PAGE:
Tonight is the winter solstice, literally meaning “still sun”; it is the turning point during the year when we move from lengthening dark to lengthening light. Originally, December 25 coincided with the winter solstice, but an error in the old Roman Julian calendar resulted in slippage by the 16th century, when Pope Gregory instituted our current calendar. Correcting one problem created another, however, as the solstice now came three days before Christmas Day. According to anthropologist, psychotherapist and theologian, Alexander Shaia, the church wrestled with whether to move Christmas in the Gregorian calendar to this night, opting instead to retain the gap. The primary reason they retained it was because they recognized the wonderful symbolism of three days, delighting in the fact that it isn’t until December 25 that the naked eye can perceive light breaking through the darkness earlier than the preceding days. The light shines in the darkness, and the darkness does not overcome it.
Last Sunday, many of us gathered for an Advent pageant of lessons and carols that retell our story, the love story between God and all of creation, beginning with the big bang and continuing in every unfolding moment since – including this one. The One who creates us yearns for us to share in the divine dance of peace, love and joy. Indeed, that yearning lives deep inside each and every one of us.
Sadly, all too often we humans can be blind to this beautiful reality. Easily distracted by power, possessions and privilege, we suffer and cause suffering. Again and again, God calls us back to this foundational relationship—neither forcing our response nor giving up on us. We recalled those who have gone before us, trusting in this God of love, this dance of love, not knowing where that trust might lead. These stories of Abraham and Sarah, of Joseph and of Moses in Egypt, of the shepherd boy who became King David and of Mary, the God-bearer, show us the way of life and may help us to understand our own stories in the midst of this journey.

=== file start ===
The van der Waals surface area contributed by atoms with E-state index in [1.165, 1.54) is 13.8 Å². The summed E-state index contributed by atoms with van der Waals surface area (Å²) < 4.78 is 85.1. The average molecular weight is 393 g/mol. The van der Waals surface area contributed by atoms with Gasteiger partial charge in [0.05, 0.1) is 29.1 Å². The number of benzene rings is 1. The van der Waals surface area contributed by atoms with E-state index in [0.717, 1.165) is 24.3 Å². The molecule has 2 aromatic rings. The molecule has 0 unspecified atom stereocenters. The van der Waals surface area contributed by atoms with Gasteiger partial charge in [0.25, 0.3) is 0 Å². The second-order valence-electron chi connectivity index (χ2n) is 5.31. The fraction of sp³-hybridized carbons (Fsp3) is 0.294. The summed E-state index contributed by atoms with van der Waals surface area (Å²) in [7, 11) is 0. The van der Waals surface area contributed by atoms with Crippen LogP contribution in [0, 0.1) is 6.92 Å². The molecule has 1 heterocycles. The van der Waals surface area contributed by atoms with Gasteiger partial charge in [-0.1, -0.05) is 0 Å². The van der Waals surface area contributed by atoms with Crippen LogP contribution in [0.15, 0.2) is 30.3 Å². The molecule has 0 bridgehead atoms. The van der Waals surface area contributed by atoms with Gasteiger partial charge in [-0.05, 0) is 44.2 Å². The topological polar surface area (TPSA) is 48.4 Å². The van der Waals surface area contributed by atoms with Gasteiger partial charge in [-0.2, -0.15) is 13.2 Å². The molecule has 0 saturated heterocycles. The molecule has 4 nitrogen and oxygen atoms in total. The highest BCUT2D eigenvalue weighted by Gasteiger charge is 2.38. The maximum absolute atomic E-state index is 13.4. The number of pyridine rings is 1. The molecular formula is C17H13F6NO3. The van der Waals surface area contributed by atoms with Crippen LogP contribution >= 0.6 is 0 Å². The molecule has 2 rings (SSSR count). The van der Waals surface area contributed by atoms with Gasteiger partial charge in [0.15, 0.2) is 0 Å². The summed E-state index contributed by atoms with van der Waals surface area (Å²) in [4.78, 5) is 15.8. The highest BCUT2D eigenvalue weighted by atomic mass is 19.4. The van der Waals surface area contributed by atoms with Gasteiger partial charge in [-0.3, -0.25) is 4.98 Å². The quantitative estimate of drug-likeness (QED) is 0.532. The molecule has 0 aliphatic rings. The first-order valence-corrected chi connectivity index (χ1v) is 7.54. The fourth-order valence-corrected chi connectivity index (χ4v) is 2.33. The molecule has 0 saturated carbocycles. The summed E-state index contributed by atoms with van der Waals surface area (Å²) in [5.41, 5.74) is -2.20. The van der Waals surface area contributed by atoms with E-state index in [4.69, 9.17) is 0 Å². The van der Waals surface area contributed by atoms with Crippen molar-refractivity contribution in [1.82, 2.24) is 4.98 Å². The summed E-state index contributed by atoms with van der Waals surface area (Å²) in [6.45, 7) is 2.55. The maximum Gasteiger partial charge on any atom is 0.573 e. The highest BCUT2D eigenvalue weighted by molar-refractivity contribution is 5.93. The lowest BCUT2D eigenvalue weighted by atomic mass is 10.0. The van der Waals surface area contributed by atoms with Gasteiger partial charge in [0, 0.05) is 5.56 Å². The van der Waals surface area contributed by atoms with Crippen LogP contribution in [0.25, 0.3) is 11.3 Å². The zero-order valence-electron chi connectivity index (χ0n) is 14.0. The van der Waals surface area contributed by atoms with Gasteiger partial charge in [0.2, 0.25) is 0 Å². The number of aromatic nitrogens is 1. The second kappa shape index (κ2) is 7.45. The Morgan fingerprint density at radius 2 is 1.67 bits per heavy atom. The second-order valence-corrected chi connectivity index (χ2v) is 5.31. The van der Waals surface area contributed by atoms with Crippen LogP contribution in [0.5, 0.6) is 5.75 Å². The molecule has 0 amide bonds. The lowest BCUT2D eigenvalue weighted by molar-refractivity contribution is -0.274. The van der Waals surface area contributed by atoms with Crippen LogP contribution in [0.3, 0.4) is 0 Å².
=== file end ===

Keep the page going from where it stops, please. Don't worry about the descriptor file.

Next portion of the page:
Ultimately, Mary’s ‘yes’ leads to her ability to see with God’s eyes, the eyes of love, the way in which God’s view turns our expectations upside down. King David’s descendent, Jesus, the one born in the stable at Christmas, is indeed king of kings and lord of lords. But he isn’t a king like any other, nor is his kingdom like any other. This kingdom doesn’t glitter with gold nor parade about with displays of power. Rather, God’s kingdom is found in those who trust God’s love and choose to follow in this way. God reveals that the true king isn’t about wielding power over us at all but is always and forever God-with-us, “Emmanuel.”
In these last days of Advent, having heard once again the story of God with us, we are called each day to trust God with our own lives, even in times of deepening darkness. And we are moved to pray for the world God loves and for whom he pours himself out in an unending incarnation. May we awaken to the God of love shimmering and shining in and through our stories of struggle. May we be people of trust, embodying love in all that we are and all that we do. And may the God of hope fill us with all joy and peace in believing, that we may consent, experience and make manifest God’s kingdom here and now.